Thursday, October 11, 2018

"New state commission takes on Putin’s big plan for the Arctic"

I've mentioned that President Putin takes a personal interest in Russia's Arctic doings. Here are a couple posts, almost 11 years apart:

March 29, 2018
Russian navy’s Arctic patrol vessels suffer delays of 3-4 years
President Putin almost looks upon the Arctic as his pet project, a really large pet project but his, and the fact the government budget can't come up with the loot to pay for the ships is an intriguing insight into Russia's true financial state. I guess even the Autocrat of all the Russias President of Russia has limits....
August 5, 2007
Russia and the Arctic
From the Economist:
RUSSIA’s foray into the Arctic is an audacious geopolitical adventure, as popular at home as it is troubling for outsiders. At stake are the region’s natural riches, until now frozen both in law and in nature. But global warming is making them look more accessible. They may include 10 billion tonnes of oil and gas deposits, tin, manganese, gold, nickel, lead, platinum and diamonds, plus fish and perhaps even lucrative freight routes. Exploiting them will be technically tricky, and is probably decades away. But as the ice melts, the row is hotting up about who owns what’s underneath it.

...Even more startling, though, was Russia’s rhetoric. “The Arctic is ours and we should manifest our presence,” said Mr Chilingarov, a charismatic figure whom President Vladimir Putin has named as “presidential envoy” to the Arctic. “This is like placing a flag on the moon” said Russia’s Arctic and Antarctic Institute.
The stunt has no legal force. But it still scandalised Canada’s foreign minister, Peter MacKay. “This isn’t the 15th century,” he complained. “You can’t go around the world and just plant flags and say ‘We’re claiming this territory’.”...
And the latest, from the Barents Observer, October 8:

Russia’s new state Commission for the Arctic will have to follow up the President’s new top priorities, including the boost of goods shipments on the Northern Sea Route to 80 million tons by year 2024.
It is Deputy Prime Minister Yuri Trutnev who is commissioned to lead the work with the President’s priorities for the Arctic. Trutnev, who is also responsible for developments in the Russian Far East, last week assembled government ministers and regional leaders for a first meeting the country’s new Arctic Commission.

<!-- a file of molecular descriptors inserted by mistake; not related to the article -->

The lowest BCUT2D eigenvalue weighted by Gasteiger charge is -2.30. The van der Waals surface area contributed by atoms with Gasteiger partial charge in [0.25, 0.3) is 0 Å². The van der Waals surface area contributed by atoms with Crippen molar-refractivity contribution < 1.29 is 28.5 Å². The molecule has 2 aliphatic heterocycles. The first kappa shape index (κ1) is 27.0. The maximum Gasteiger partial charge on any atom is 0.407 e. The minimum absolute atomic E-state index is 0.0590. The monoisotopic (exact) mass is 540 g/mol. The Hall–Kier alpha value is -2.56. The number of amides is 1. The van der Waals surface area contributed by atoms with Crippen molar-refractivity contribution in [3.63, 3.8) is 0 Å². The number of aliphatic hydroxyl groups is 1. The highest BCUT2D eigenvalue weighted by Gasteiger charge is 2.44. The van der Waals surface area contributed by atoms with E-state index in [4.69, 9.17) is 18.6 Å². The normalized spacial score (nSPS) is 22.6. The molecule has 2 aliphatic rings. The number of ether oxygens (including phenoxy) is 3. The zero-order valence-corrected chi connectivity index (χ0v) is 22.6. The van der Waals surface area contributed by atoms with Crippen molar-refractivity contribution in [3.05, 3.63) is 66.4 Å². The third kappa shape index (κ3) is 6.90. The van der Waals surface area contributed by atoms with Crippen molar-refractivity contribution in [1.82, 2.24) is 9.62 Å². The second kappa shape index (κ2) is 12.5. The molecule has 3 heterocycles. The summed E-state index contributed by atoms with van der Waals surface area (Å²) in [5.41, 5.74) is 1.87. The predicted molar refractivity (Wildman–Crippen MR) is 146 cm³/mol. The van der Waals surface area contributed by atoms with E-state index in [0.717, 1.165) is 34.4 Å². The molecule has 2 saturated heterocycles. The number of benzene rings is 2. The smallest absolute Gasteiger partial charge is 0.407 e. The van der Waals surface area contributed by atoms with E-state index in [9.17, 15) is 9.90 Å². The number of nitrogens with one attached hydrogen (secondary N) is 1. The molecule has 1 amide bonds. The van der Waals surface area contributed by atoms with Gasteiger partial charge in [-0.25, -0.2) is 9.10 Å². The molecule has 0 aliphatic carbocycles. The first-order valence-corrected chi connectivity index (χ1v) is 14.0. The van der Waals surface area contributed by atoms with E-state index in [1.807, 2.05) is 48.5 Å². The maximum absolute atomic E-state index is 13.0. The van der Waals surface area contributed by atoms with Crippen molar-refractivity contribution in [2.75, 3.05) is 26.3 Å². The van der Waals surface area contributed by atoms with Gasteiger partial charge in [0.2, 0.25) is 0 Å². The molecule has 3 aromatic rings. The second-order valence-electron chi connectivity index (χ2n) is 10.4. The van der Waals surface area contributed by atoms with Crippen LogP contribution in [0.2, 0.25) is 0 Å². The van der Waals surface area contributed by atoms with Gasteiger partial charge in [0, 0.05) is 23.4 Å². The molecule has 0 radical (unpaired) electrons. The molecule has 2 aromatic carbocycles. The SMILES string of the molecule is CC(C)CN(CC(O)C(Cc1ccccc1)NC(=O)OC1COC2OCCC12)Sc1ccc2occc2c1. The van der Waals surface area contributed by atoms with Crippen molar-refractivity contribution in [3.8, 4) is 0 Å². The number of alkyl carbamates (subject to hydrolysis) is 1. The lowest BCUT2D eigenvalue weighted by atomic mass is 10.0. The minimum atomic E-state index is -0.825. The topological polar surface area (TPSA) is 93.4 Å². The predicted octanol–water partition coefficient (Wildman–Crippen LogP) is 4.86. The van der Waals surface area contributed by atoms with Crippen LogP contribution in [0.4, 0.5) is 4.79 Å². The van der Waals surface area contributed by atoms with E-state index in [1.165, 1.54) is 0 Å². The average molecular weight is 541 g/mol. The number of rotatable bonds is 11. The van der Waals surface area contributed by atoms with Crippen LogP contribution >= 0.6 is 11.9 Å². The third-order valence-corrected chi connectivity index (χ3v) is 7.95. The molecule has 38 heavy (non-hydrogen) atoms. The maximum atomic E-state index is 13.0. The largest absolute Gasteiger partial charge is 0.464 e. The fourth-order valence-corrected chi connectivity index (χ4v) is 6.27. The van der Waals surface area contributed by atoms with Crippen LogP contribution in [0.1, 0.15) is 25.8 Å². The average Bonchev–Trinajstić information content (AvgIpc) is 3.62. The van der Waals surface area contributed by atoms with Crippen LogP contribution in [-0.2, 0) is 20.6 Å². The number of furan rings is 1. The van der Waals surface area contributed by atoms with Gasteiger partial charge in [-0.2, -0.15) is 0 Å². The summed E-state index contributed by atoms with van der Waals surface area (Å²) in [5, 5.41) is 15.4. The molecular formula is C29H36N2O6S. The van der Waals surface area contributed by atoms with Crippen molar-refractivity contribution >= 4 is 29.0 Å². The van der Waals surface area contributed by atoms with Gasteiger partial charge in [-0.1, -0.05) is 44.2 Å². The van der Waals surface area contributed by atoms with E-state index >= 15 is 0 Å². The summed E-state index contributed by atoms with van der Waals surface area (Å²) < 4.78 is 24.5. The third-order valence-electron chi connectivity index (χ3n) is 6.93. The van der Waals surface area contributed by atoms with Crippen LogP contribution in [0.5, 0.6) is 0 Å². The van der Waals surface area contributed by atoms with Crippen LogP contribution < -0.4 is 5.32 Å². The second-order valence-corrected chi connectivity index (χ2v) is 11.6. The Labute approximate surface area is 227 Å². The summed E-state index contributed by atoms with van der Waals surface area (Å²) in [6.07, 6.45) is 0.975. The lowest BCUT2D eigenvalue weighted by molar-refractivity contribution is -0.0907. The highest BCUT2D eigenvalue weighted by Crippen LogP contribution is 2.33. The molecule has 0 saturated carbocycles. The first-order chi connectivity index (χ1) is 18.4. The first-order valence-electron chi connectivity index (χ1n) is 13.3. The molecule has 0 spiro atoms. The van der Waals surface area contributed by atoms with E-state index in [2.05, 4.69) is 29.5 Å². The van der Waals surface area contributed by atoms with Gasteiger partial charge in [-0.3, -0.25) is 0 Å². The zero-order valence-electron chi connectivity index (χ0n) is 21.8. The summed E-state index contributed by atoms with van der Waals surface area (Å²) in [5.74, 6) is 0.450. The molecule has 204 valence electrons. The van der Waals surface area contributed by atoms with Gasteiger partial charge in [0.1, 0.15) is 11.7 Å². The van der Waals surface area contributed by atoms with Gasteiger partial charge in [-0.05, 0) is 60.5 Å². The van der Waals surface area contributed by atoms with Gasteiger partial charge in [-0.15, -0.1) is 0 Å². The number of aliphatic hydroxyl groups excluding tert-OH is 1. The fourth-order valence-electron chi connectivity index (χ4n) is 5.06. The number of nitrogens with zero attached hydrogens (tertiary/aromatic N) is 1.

I expect all regional authorities, government agencies and ministries to understand their responsibilities for issues related to Arctic development, Trutnev made clear as he on 4th October opened the meeting.

The commission was formerly chaired by Dmitry Rogozin, the controversial deputy PM who is now head of Russia’s space agency Roscosmos. With the government reshuffle that followed the reelection of Putin, the former Arctic Commission was dissolved. Even the commission website was closed.

It will be President Putin’s decree on the increase of annual Northern Sea Route shipping to 80 million tons by year 2024 that will be the main priority for the new commission. The ambitious goal for Arctic shipping is laid down in Vladimir Putin’s May Decree, the document which outlines the top strategic development objectives for his fourth term in office.

According to Minister of Natural Resources Dmitry Kobylkin, it is liquified natural gas and coal that will constitute the lion’s share of the Arctic shipping boom.

«By year 2024, the production of LNG might reach 32 million tons, condensate and oil - 9 million tons, coal - 19 million tons and other goods - approximately 3 million tons,» Kobylkin said....

The icebreaker in the photograph accompanying the article is the 50 Let Pobedy. [Fifty Years of Victory] which trailed behind the Venta Maersk to intervene if the container ship got into ice trouble on  its historic Northern Sea Rout transit last month. The icebreaker is also featured in a comparison chart in the September post "China Launches Its First Domestically Built Icebreaker".

I think the guy in the photo is trying to recreate the scene from a painting we visit from time to time, last seen here in:
News You Can Use: "How To Squeeze More Work Out Of Your Employees"
That's Barge Haulers on the Volga by Ilya Repin. You really have to look at the zoomed view to understand just how awful work can be.

"You, young guy in the middle, you have too much energy. Lean into it or you're fired!!"